According to a report from The New Yorker, the first tourist flight operated by the Virgin Galactic company, which featured company founder Richard Branson, could have gone very badly. What exactly do we know about this incident?
Virgin Galactic operated its first official crewed mission on July 11. On board the VSS Unity suborbital aircraft, dropped at high altitude by its carrier aircraft, the crew experienced four minutes of weightlessness before descending to Earth. If the mission was indeed presented as a real success, it seems that in the end everything did not go as planned.
During the flight, towards the end of the combustion sequence of the VSS Unity engine, a yellow light would indeed have appeared on a console. This light indicated to the company’s veteran pilots, Dave Mackay and Mike Masucci, that the aircraft was starting to deviate from its course. A few seconds later, another warning light, red this time, appeared on the console.
The two pilots then had to make a split-second decision: turn off the rocket engine and return to Earth in a perilous emergency landing or take immediate action to resolve their trajectory problem.
This scene is described in a new report by Nicholas Schmidle, in The New Yorker. As part of the writing of his book entitled Test Gods, the journalist had benefited from privileged access to Virgin Galactic, and in particular to this flight project for space.
In his book, he explains that he attended a meeting in 2015 during which the pilots of the July 11 mission and others discussed the procedures to be followed in the event of a warning by these famous seers. CJ Sturckow, a former NASA astronaut, then reportedly told pilots that a yellow light should “scare you” because a red light would indicate that it was “already too late”.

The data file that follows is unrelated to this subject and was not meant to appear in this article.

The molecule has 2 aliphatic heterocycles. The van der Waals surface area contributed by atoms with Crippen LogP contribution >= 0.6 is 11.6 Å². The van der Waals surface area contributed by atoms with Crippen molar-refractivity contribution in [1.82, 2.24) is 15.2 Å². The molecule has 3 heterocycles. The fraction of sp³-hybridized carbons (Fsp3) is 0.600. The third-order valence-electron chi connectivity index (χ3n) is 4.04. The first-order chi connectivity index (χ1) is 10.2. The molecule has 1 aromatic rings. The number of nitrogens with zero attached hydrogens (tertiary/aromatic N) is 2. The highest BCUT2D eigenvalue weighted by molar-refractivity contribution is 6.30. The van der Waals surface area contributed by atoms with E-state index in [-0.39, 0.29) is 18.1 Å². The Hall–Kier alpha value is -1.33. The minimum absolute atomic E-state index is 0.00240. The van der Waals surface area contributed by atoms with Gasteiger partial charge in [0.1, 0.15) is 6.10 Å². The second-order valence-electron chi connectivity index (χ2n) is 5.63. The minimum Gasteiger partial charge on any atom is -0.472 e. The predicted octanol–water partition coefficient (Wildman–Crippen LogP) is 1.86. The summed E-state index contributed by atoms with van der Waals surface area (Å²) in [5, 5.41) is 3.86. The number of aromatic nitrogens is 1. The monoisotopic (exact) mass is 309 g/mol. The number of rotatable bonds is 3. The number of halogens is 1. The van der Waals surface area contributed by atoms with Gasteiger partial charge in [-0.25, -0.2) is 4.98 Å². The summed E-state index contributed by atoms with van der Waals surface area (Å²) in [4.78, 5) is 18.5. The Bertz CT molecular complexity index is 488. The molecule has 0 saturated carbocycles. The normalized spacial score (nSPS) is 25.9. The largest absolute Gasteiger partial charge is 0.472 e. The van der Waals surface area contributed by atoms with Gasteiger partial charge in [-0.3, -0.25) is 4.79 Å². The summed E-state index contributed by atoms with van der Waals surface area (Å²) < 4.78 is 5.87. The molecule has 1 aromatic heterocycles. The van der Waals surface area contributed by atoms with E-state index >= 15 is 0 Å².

During the flight of the VSS Unity, the pilots therefore chose to continue despite this warning. Rather than shutting down the engine, the two pilots would thus have tried to put the vehicle back on a safe upward trajectory so that it would be able to return safely to Earth afterwards, which they did at the risk of putting their lives. potentially endangered crew members.
In the meantime, the VSS Unity would have flown outside its designated airspace for 1 minute 41 seconds, or more than 10% of its flight time after being jettisoned from its carrier aircraft. The Federal Aviation Administration (FAA) is currently investigating the incident.
The VSS Unity spacecraft photographed on July 11, 2021. Credits: Virgin Galactic
Virgin Galactic disputes
Here is what we learn, in broad outline, this story published in The New Yorker. Following its publication, Virgin Galactic nonetheless issued the following statement: “We dispute the misleading characterizations and conclusions of the article. […] The safety of our crew and passengers is Virgin Galactic’s top priority ”.
“Unity 22 was a safe and successful test flight that adhered to our flight procedures and training protocols,” the statement continued. “When the vehicle encountered high altitude winds that altered the trajectory, the pilots monitored the trajectory to ensure it remained within mission parameters. Our pilots reacted appropriately to these changing flight conditions. […] Although the ultimate flight path deviated from our original plan, it was a controlled and intentional flight path that allowed Unity 22 to reach space and land safely in our spaceport. in New Mexico. At no time were the passengers and crew endangered by this change of trajectory ”.
And ending with: “As we move into a sales department, we are confident that we have put in place the right security culture, policies and processes to build and operate a safe and successful business for the long term.”
Remember that this is not the first time that a Virgin Galactic mission has encountered potentially dangerous technical difficulties. A pilot paid a heavy price for this in 2014 during a previous test flight. During another test flight in July 2018, pilots Mackay and Masucci also lost control of their aircraft as they flew over the Earth’s mesosphere. As the New Yorker recalls, however, they managed to regain control and land safely.
Mark Stucky, another Virgin Galactic pilot, was also recently fired from the company after voicing concerns about the company’s security practices in a book published in May by Nicholas Schmidle.